So, neither disease ecologist started out studying parasites, but they both ended up there anyway. To me, this really highlights how parasites are everywhere and you can’t escape their influence (even if you want to!).
Tech breakthroughs can often shape the entire direction of a discipline. Sandra has been lucky enough to work with some of the newest genomic technology.
ST: It’s kind of insane compared to what we had before. I work with people who do fancy genetic stuff and it just totally transforms your ability to look at a whole range of questions. From doing sequencing of multiple individuals in a population to determine which hosts are infected, to doing whole genome sequences of a parasite like Bartonella, none of it would have been possible at all not that long ago. It opens up whole new possibilities. We can look for genes that are responsible for certain things like host specificity. We can understand how a single parasite species that we see in one host species is the same as they are in another host species. I work with the genes that are associated with host specificity, and in my system in Madagascar, we can now look at genealogy and genetics of parasites, pathogens, viruses, across an entire landscape. It’s become so much cheaper.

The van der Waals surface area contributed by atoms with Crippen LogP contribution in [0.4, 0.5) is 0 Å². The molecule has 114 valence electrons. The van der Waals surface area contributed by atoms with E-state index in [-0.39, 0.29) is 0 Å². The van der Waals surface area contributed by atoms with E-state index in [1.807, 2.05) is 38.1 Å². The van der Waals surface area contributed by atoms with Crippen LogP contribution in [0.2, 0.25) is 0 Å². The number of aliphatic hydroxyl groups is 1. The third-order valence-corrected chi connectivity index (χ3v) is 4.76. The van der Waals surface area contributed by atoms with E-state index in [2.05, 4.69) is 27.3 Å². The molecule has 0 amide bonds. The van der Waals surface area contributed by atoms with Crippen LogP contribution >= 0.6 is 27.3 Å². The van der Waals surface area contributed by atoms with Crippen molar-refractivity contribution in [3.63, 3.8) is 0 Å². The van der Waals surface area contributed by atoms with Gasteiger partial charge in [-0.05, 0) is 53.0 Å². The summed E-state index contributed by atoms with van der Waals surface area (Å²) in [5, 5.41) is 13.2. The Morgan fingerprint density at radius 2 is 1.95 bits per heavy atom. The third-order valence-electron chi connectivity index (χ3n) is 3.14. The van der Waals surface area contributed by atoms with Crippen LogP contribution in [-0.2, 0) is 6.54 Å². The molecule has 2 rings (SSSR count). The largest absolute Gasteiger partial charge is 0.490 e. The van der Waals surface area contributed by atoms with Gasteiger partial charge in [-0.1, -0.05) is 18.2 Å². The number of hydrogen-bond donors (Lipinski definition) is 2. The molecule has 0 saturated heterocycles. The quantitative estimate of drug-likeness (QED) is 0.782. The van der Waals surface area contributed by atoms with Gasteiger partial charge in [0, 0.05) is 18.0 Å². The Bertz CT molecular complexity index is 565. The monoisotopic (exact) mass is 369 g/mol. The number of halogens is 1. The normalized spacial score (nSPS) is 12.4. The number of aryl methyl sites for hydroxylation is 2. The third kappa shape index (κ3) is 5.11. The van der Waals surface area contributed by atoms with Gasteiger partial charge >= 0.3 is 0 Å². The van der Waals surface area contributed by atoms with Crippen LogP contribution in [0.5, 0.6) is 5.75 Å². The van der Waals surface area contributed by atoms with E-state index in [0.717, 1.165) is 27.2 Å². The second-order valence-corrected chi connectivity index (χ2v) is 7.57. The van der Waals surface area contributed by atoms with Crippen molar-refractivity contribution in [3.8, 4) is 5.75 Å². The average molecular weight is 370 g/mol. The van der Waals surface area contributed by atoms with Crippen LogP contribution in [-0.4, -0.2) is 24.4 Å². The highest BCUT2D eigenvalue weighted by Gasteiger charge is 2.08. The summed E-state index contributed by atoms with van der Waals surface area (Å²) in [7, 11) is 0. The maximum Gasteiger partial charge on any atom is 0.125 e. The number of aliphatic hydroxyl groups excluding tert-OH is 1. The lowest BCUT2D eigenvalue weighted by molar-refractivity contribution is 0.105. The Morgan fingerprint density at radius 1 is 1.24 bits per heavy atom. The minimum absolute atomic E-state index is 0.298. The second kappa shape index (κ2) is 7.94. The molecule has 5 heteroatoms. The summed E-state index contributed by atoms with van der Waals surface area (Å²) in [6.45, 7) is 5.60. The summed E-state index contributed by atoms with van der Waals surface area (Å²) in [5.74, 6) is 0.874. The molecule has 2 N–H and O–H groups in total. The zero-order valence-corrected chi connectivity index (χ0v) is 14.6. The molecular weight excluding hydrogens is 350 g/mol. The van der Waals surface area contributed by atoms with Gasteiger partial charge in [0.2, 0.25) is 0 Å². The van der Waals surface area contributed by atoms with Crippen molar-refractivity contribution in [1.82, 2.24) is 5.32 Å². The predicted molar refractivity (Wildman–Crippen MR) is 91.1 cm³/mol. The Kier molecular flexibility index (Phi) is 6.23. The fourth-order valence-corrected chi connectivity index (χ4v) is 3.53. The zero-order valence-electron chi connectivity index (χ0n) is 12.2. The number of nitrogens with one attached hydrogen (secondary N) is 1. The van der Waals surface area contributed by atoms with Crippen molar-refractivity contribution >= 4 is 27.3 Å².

Me: That advance in technology, does it allow you to ask new questions? Or are they giving more nuance to the questions you were already asking?
ST: I guess they’re more nuanced questions. We understand the system much better. Obviously we’ve been able to use population genetics to understand things like host movements for a long time, but now we’re able to do it at higher resolution. It’s one thing saying we’ve got genetic differentiation at a scale of a few or ten kilometres, but if you’re able to understand movements and variation in hosts and parasites at an even more local scale, it allows us to understand the system in a whole new way.